To explain the lack of Lapita connections in eastern Indonesia, it has recently been proposed that the initial movement of Malayo-Polynesian speakers into Oceania went from the northern Philippines eastwards to the Mariana Islands, then down from there southwards into the Bismarcks (Hung et al. 2011; Bellwood 2011). Later, but prior to any significant differentiation of Proto-Oceanic, movement continued back around the north side of New Guinea into eastern Indonesia. This movement carried the distinctive zonal elements of Lapita red-slipped pottery decoration from Luzon via the Marianas into the Bismarcks, but the huge open sea distances involved (c.2,300 km on both legs) meant that neither rice nor pigs survived the voyages. There is no dry land between Luzon and Guam, and 3,500 years ago, the Micronesian atolls were not yet emergent (Dickinson 2003). So the distances of unbroken ocean that had to be crossed were immense, as no doubt were the difficulties of keeping alive stocks of rice, pigs, and dogs during voyages in small canoes with little weather or sea spray protection. It is worth adding that the specific style of pottery referred to above as linking Luzon, the Marianas, and Lapita has never been found in Yap or Palau, both subjected to intensive archaeological survey in recent years.
Pigs and dogs are not reported at all from Marianas prehistory, although a limited amount of rice growing was attested there in the seventeenth century, albeit not recorded by Antonio Pigafetta in 1521 (Nowell 1962: 130–131). Blust (2000: 109) suggests that Chamorro has inherited rice-associated vocabulary directly from Proto-Austronesian and that rice must have been taken there in prehistory. Perhaps so, but there is as yet no archaeological evidence for its presence in the Marianas, and even if it did reach the Marianas, it is unlikely to have traveled successfully onwards to the Bismarcks by that route. This probably means that the founders of Proto-Oceanic arrived in the Bismarcks from the Marianas with linguistic resources very close to Proto-Malayo-Polynesian, but without pigs and rice. The pigs came rapidly later from Indonesia, the rice never.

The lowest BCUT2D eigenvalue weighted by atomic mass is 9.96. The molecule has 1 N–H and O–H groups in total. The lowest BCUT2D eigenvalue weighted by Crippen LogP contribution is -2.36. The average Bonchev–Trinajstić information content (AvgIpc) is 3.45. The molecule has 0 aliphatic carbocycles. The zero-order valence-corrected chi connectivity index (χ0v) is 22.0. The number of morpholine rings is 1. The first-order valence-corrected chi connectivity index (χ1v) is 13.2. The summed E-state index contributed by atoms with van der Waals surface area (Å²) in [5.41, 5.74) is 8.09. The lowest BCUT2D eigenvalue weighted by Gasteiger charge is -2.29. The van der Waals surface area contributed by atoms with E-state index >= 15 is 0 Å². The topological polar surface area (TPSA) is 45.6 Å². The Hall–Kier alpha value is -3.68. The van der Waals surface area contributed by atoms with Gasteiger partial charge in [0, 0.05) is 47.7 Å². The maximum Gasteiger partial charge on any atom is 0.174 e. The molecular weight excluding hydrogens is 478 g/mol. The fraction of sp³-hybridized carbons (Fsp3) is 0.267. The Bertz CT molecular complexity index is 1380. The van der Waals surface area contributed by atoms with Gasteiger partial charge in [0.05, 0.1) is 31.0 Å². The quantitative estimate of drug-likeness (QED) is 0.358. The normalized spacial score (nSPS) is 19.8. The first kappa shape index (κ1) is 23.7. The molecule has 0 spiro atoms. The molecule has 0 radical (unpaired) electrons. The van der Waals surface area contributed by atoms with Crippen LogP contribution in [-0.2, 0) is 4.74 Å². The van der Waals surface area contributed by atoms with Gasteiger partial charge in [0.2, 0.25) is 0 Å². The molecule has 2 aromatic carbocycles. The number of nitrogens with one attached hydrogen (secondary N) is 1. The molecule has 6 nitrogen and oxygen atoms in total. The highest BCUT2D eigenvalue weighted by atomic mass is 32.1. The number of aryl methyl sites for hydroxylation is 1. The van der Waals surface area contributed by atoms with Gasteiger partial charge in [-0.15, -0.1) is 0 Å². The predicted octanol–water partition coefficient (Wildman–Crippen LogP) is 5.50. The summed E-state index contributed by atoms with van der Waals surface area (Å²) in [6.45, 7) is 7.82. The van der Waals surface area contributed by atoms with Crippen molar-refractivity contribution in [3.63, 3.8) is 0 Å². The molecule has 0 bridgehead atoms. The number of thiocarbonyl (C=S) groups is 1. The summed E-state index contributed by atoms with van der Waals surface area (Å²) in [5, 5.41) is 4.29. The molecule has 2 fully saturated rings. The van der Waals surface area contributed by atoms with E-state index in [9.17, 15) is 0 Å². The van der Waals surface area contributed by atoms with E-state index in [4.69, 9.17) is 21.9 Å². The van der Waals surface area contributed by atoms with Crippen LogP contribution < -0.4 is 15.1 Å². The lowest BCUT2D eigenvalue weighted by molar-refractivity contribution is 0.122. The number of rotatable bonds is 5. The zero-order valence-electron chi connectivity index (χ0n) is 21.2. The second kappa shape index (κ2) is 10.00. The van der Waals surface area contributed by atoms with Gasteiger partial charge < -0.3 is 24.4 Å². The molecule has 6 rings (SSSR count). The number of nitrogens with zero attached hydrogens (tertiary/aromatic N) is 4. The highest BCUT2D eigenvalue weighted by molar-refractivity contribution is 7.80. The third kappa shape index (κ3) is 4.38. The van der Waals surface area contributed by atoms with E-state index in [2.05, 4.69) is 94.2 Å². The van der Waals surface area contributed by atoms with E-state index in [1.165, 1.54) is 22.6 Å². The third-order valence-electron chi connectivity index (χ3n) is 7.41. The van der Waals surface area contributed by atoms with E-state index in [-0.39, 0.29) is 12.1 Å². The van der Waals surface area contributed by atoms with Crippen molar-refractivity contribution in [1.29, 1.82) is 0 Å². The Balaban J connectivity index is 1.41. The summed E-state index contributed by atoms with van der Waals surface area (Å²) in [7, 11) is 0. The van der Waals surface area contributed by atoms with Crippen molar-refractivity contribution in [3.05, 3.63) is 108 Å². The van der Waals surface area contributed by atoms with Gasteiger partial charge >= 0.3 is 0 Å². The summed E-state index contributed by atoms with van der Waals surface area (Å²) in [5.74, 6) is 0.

Rice, therefore, was not taken into Oceania for two reasons:
1. The initial Malayo-Polynesian migration from the Philippines, via the Marianas, to the Bismarcks took place under circumstances too difficult for viable rice seed stock to get through, and the same applies to pigs and presumably to all other domesticated animals via that particular route.
2. The movement of rice southeastwards through Indonesia eventually ceased owing to the presence of a resistant Papuan-speaking population, still dominant today in New Guinea, that had no interest in its adoption as a viable crop. The density and food-producing status of this indigenous population brought the Malayo-Polynesian migration to a linguistic and genetic standstill in the southeastern corner of Indonesia (Lansing et al. 2011; Cox et al. 2010; Karafet et al. 2010). There is really no clear evidence at all for any migration of Malayo-Polynesian-speaking populations from west to east in the vicinity of New Guinea, neither to its north nor to its south, and it is suggested here that they moved in the opposite direction, from the Bismarcks to Indonesia. Malayo-Polynesian migration in the western Pacific was thereby a massive clockwise circle rather than a one-way arrow that always headed east.
In my Prehistory of the Indo-Malaysian Archipelago (Bellwood 1985, 1997: 249–254), I suggested three successive phases for the prehistory of rice cultivation in southern China and Southeast Asia. The first, from southern China to Taiwan and the northern Philippines, involved both localized swamp cultivation and dry land shifting cultivation. The second involved mostly shifting cultivation as Austronesian-speaking populations moved through the Philippines into the equatorial zone and towards eastern Indonesia, and also a gradual demise of rice in the face of the indigenous tubers and fruits that were more suited to perhumid and equatorial environmental conditions. The third phase saw the establishment of wet rice cultivation after 500 BC in regions of high population growth such as Java and Bali, especially in fertile volcanic landscapes where terracing could be constructed. Wet rice did not always require a state-level organization, as we can see from the Mountain Province (Ifugao) terraces in northern Luzon. But my suspicion is that it required both good sources of irrigation water and an increasing population, no doubt operating in a mutualistic relationship akin to Geertz’ (1963) concept of agricultural involution.